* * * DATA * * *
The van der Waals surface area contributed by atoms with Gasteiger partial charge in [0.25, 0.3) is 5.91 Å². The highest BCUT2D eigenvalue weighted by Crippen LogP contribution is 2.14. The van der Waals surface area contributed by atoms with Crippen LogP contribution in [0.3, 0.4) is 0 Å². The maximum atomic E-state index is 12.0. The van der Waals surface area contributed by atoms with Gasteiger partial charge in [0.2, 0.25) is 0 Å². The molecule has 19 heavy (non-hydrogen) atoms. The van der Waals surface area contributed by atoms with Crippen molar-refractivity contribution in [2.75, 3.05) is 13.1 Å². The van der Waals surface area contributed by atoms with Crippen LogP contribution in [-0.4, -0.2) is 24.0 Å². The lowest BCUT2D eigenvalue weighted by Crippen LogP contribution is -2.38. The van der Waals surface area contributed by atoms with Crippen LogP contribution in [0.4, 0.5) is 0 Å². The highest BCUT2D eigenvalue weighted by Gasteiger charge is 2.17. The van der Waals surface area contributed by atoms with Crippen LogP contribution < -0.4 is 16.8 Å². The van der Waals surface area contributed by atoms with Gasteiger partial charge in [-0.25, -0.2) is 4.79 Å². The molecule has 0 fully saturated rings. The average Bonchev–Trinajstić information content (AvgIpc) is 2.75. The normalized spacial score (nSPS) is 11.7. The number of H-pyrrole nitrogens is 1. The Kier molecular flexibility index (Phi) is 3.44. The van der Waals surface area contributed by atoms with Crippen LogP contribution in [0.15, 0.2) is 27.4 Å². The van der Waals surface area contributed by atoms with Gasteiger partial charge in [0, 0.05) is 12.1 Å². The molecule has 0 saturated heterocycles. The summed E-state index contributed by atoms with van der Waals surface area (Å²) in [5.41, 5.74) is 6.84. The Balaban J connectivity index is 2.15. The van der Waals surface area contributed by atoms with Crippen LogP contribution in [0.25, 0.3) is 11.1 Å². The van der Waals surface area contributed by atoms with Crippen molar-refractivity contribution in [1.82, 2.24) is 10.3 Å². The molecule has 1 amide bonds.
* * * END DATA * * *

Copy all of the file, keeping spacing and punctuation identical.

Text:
The van der Waals surface area contributed by atoms with Gasteiger partial charge in [0.25, 0.3) is 5.91 Å². The highest BCUT2D eigenvalue weighted by Crippen LogP contribution is 2.14. The van der Waals surface area contributed by atoms with Crippen LogP contribution in [0.3, 0.4) is 0 Å². The maximum atomic E-state index is 12.0. The van der Waals surface area contributed by atoms with Gasteiger partial charge in [0.2, 0.25) is 0 Å². The molecule has 19 heavy (non-hydrogen) atoms. The van der Waals surface area contributed by atoms with Crippen molar-refractivity contribution in [2.75, 3.05) is 13.1 Å². The van der Waals surface area contributed by atoms with Crippen LogP contribution in [-0.4, -0.2) is 24.0 Å². The lowest BCUT2D eigenvalue weighted by Crippen LogP contribution is -2.38. The van der Waals surface area contributed by atoms with Crippen LogP contribution in [0.4, 0.5) is 0 Å². The highest BCUT2D eigenvalue weighted by Gasteiger charge is 2.17. The van der Waals surface area contributed by atoms with Crippen LogP contribution < -0.4 is 16.8 Å². The van der Waals surface area contributed by atoms with Gasteiger partial charge in [-0.25, -0.2) is 4.79 Å². The molecule has 0 fully saturated rings. The average Bonchev–Trinajstić information content (AvgIpc) is 2.75. The normalized spacial score (nSPS) is 11.7. The number of H-pyrrole nitrogens is 1. The Kier molecular flexibility index (Phi) is 3.44. The van der Waals surface area contributed by atoms with Crippen LogP contribution in [0.15, 0.2) is 27.4 Å². The van der Waals surface area contributed by atoms with Gasteiger partial charge in [0, 0.05) is 12.1 Å². The molecule has 0 saturated heterocycles. The summed E-state index contributed by atoms with van der Waals surface area (Å²) in [5.41, 5.74) is 6.84. The Balaban J connectivity index is 2.15. The van der Waals surface area contributed by atoms with Crippen LogP contribution in [0.25, 0.3) is 11.1 Å². The van der Waals surface area contributed by atoms with Crippen molar-refractivity contribution in [1.82, 2.24) is 10.3 Å². The molecule has 1 amide bonds.